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  • While Archie Comics' Teenage Mutant Ninja Turtles Adventures was originally meant to be a Recursive Adaptation of the original cartoon, it eventually featured a good dozen original characters. The most prominent were allies Ninjara, Oyuki Mamishi, Ray Fillet, Jagwar, Dreadmon, and Cudley the Cowlick; and villains Armaggon, Verminator X, Null, and Maligna.
  • Sonic the Hedgehog:
    • In Sonic the Hedgehog (Archie Comics), canon foreigners outnumber characters adapted from the games or the Saturday Morning cartoon.
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    • Sonic the Comic (alternately known as Fleetway Sonic) contained many canon foreigners, based on the various critters released from Badniks in the first Sonic game, such as Johnny Lightfoot (a rabbit) and Porker Lewis (a pig). It also included squirrel turned invincible Badnik "Shortfuse the Cybernik", Amy's close friend Tekno the Canary, Ebony the cat, and a whole legion of Mecha-Mooks known as "Troopers" amongst many other canon foreigners.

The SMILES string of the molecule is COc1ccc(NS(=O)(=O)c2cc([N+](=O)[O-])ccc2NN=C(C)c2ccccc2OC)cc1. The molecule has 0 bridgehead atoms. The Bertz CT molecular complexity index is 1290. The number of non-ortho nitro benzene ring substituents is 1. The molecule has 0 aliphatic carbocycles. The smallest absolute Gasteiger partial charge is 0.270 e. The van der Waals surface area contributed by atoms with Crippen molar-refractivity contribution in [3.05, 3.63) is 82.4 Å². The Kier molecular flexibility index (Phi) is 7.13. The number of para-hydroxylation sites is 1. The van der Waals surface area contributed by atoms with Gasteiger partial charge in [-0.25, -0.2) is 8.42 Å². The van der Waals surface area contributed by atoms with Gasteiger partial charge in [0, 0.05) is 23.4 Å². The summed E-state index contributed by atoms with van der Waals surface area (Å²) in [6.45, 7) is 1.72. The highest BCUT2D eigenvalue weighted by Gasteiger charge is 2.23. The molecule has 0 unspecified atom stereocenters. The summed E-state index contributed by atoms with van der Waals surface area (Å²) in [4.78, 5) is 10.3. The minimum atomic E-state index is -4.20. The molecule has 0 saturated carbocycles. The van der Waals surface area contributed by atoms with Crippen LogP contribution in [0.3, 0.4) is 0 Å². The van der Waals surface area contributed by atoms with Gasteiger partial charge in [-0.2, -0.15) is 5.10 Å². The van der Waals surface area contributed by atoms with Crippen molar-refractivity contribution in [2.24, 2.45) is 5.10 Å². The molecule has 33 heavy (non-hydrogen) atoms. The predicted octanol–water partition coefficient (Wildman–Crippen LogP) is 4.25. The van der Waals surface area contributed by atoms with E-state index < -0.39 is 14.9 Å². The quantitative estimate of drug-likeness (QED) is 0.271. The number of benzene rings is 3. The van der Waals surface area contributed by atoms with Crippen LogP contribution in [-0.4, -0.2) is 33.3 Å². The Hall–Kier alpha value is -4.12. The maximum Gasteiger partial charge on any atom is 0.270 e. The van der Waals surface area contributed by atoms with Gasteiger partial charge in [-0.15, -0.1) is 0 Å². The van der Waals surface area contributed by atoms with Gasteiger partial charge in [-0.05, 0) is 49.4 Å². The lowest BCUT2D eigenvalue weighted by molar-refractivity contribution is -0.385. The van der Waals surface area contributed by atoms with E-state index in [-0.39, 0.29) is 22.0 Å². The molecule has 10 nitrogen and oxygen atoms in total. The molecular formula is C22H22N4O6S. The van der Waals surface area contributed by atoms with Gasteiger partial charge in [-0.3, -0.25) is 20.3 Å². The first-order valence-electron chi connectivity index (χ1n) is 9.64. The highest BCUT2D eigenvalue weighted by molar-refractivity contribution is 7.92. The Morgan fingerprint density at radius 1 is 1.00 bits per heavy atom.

• Archie's Mega Man series also introduced a few new characters, including Dr. Lalinde and her creation Quake Woman.
  • Campion Bond of The League of Extraordinary Gentlemen. When every other character, no matter how background or minor, is taken from a work of Victorian literature, it is a shock to find a main character that's completely original, although an ancestor of James Bond). Other Canon Foreigners are ancestors of other fictional characters, like the ancestor of The Dude who makes a brief appearance in The New Traveler's Almanac. More prominently, William Sampson, the League's cabbie, is the father of the Wolf of Kabul, from The Hotspur.
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  • Originally the creators of The X-Files comics were told they could not use the character of the Cigarette Smoking Man so they created a mysterious blonde woman to fill his role. Later the producers changed their minds and the comics were allowed to use CSM and the mysterious blonde quietly vanished. It is unlikely she will ever appear in any other X-Files adaptation.